#InvestInEquity

In 2021 Why Are Black Media and Talent Still Fighting For Our Fair Share?

The fight for equity and economic justice continues

Leslie Odom, Jr.’s quote is spot on, “If my Black life matters, make sure I can take money home to feed my children.” Why are Black people and Black owned companies still fighting for equal pay and opportunities in 2021?

I’ve never been motivated by money — but fair and equal pay isn’t just about dollars — it’s about economic justice and that should be common sense.

No matter how humble or community focused I am — I’ve recently, had to face the reality that regardless of my level of discomfort with corporate and social media platforms, I’m still part of them. While I am independent of the company and laser focused on growing my community of fellow writers and editors of color (WEOC) — the reality is we’re all in it, too. So while I’m here, I’m working hard to make sure we all get the support and resources we need to succeed — but others may not see it that way… For me, being a cofounder of a collective is an honor because I’ve found my voice and my tribe with WEOC and we’re learning as we go.

Most of us write and get paid on Medium…That’s a fact, but there are many questions about Medium and similar platforms in terms of the algorithms, metrics and fee structure. Who determines who and how much someone is paid — whose voice is more valuable? Does mainstream media really want the truth if it hurts their bottom line? Or is fluff, and surface level stuff really what profits are made of?

Today, I’m focused on the media industry. The more I learn and try to cultivate relationships with other creators, and Black owned media companies — there are two recurring themes:

  • Lack of transparency and equity in funding, contracts and pay
  • Independence by choice and force to guarantee true freedom of voice, perspective, fair and equitable treatment, access and reach

To keep talking about inequities in any business sector without addressing intentional, historical, and systematic race, sex and class based economic injustice and the adverse effects and impact on individuals, Black owned businesses, our communities and the global markets - is an injustice within itself.

In 2021, why isn’t economic justice part of corporate pledges for diversity, equity and inclusion? Don’t just hire Black talent and companies, pay us the same as our white counterparts.

When companies like Coca Cola paused advertising on social media, but didn’t divert funds to smaller Black owned media companies or even discuss a plan to do so in the future — it’s disheartening.

When Leslie Odom, Jr. had to demand the same pay that CAA/Disney gave a white, male lead from a live production of Grease — it’s insulting. Leslie Odom, Jr.’s quote is spot on, “If my Black life matters, make sure I can take money home to feed my children.” Why are Black people and Black owned companies still fighting for equal pay and opportunities in 2021?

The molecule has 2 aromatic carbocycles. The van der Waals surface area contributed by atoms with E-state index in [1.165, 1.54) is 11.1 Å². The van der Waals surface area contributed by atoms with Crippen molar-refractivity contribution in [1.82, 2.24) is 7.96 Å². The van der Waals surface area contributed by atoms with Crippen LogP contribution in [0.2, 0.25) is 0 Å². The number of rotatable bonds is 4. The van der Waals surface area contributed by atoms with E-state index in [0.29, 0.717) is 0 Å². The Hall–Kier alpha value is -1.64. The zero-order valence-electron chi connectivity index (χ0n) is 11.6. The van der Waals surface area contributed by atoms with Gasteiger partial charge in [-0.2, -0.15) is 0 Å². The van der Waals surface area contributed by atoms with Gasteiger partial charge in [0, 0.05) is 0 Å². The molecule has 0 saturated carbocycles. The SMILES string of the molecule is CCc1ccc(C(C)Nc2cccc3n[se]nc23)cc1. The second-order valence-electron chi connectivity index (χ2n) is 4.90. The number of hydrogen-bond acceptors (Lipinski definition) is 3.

Why are Black and brown people always expected to accept “the honor” to be part of big corporations or prestigious events — when our white counterparts are honored and paid for their time and talents?

Representation matters, too…Do you realize there isn’t a daily, Black owned news show on a major network?

There’s a lack of transparency in big media companies and I think that’s on purpose, but also good place to start. All companies need to be transparent about their actual investments in diversity, equity and inclusion with compensation and their marketing and advertising dollars.

Paying Black and brown people and companies equal or fair compensation shouldn’t be an afterthought or problem. In 2021 — why isn’t economic justice part of corporate pledges for diversity, equity and inclusion? Don’t just hire Black and brown talent and companies, give us equal compensation, access, support and respect -not because we’re Black, but because we’re worth it and deserve it — just like everyone else.

The Black Owned Media Equity and Sustainability Institute’s members Rhonesha Byng, Devon Christopher Johnson, Anastasia Williams and Kay Luca created a list of 97 Black owned media companies this gives me hope but, we as Black creators, business owners and consumers need to support each other.

This list has inspired me to learn more and I hope to see partnerships and collaborations between the companies on the list and others that aren’t like Kaepernick Publishing who partnered with Medium and serves on the board or Complex Media from Torraine Walker.

Here is a link to Kaepernick’s first project with Medium:

And here is Chuck Modi’s interview on Complex Media about citizen journalism. I’ll be exploring this concept in my next piece.

Media fam, #WEOC folk we’ve got to stay focused on our individual and collective goals because we need each other to learn, grow and succeed. There is room for everyone eat well and prosper if we adopt a spirit of collaboration over competition (unknown).

John Maxwell said it best, “teamwork makes the dream work”.

I look forward to see how Coca Cola, Disney and other big brands and political campaigns #InvestInEquity with their marketing budgets and we will talking and writing about it.

Thank you for reading.

Writer, Founder WEOC and Editor of Writers and Editors of Color Mag Bylines in Zora, Momentum, An Injustice!, POM, Illumination, The Pink, and Better Marketing

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